Six top tips to diversify your English curriculum

It’s not about scrapping Shakespeare but complementing and enriching students’ reading, explains Tabatha Sheehan

It’s not about scrapping Shakespeare but complementing and enriching students’ reading, explains Tabatha Sheehan

27 Jun 2023, 5:00

Educators and pupils are entreating their schools and exam boards for more diversity and inclusivity with regards to whose stories are being told and through which lens they are being viewed. In a world where books can still be banned, we must instead open our curricula to the wealth of literature beyond the standard, rigid canon.  

As a department in a predominantly white, middle-class school in the Cotswolds, we knew we needed to better explore and fully acknowledge the wealth of talent that exists beyond the typical experience of English literature in schools. There can be no place for ‘intellectual’ prescriptivism or elitism in our subject.  

Before anyone shouts that we are ‘scrapping Shakespeare’ or ignoring our literary heritage, let’s be clear: What we are doing is complementing the tried-and-tested writers of old. As we have discovered, there is space for them to co-exist with writers and texts from a more diverse range. This isn’t restricted to race. Neurodivergence, disability, gender identity, sexuality and class all need greater representation.

Here are six actions we took that allowed us to make progress and will benefit pupils in any school.

Research and network

We reached out to other schools in our area to see what they were doing. We went into bookshops and onto websites to explore what stories were on offer. And we campaigned to our exam board to do more to diversify the exam specifications. We also researched free programmes and became a pioneer school for a programme that has given us access to an excellent range of free books, CPD events, and even a chance to contribute to their research.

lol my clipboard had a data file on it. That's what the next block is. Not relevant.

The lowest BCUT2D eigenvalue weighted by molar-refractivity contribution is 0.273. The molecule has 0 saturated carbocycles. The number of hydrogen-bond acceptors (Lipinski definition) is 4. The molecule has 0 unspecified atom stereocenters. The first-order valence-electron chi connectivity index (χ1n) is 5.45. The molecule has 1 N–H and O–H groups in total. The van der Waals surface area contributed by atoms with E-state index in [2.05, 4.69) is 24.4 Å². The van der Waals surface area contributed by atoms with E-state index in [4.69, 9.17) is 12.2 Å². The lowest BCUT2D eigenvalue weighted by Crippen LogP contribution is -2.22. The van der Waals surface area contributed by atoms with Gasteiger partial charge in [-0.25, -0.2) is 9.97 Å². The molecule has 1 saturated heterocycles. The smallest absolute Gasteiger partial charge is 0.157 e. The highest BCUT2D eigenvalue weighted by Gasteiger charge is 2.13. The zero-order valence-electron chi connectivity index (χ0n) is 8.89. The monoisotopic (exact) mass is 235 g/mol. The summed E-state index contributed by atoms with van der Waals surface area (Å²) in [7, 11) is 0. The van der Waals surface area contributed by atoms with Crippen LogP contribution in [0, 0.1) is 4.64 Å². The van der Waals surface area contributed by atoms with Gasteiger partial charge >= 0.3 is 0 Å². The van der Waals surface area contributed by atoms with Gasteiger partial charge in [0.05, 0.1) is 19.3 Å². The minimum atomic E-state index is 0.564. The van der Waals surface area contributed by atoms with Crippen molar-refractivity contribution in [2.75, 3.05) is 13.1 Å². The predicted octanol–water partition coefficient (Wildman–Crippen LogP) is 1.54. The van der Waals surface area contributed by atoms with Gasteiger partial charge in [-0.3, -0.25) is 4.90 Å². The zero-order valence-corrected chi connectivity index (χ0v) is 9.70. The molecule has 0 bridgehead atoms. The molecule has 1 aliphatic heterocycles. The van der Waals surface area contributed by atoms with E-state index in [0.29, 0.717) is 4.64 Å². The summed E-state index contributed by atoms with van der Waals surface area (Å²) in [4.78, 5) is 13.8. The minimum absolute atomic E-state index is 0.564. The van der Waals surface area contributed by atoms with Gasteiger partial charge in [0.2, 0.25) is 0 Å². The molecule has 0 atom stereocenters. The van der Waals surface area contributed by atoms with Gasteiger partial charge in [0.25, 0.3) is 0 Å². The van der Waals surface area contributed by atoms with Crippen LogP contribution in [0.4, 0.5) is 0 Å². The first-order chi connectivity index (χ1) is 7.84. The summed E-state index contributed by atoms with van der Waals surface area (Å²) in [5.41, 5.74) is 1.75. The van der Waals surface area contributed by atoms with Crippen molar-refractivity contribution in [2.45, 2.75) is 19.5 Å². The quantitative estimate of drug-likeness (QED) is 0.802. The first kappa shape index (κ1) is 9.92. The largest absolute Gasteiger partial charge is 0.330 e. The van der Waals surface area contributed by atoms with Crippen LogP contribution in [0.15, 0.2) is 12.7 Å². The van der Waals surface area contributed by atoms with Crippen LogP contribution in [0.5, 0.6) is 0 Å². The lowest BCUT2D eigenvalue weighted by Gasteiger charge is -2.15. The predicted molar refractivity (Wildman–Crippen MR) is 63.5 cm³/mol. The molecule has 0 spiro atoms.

Make diversity visible  

We created diversity book clubs for pupils and staff and encouraged all members to bring books in to complement those we set. Promoting these with posters also contributed to increasing our visual representation of Britain’s diverse range of authors around the school. Everyone in our department promotes these in lessons, communicating our unity of purpose. 

Start early

Working diversity into the younger years is vital. We’ve worked hard to diversify our key stage 3 curriculum, with units of study in every year group that explore diversity in a range of ways. We work harder still to consider the way we frame and discuss these stories in age-appropriate ways. It won’t do to read only books where those with protected characteristics are victims, for instance, or from one period in time. 

Contextualise the canon

Literature provides space for students to understand the facts of our socio-political history and to engage with stories that explore the emotive and ethical struggles of other times and of our own. 

Whether or not your exam board’s specs are up to speed with that, wider reading in key stages 4 and 5 can nevertheless enhance students’ learning. For instance, studying ‘Othello’ at A level alongside restoration playwright Aphra Behn’s Oroonoko and Ignatius Sancho’s accounts of slavery makes for powerful (and more accurate) analysis.

Rethink your CPD library

We are also integrating many diversebooks into through our staff diversity policy and training group. This is feeding into our behaviour policy, our curriculum development team’s work and our enrichment programme. These books are on display in all our English classrooms and we actively encourage our staff (and pupils) to browse and borrow. 

Beyond the curriculum

Most, if not all schools already acknowledge Britain’s diversity with assemblies, events and fundraising for a whole calendar of celebrations, from Pride month to Black History Month. Most will engage with engage with parents about what is happening, but it’s important to also communicate why. We are open and frank about this at parents’ evenings and other events, and our newsletter always includes ‘recommended reads’ to bring the vibrancy of our curriculum into our pupil’s homes.

Much like an essay answer in an English exam, there is no single, perfect way to diversify your curriculum. There is one sure-fire way to get it wrong though, and that is to not make a start.  

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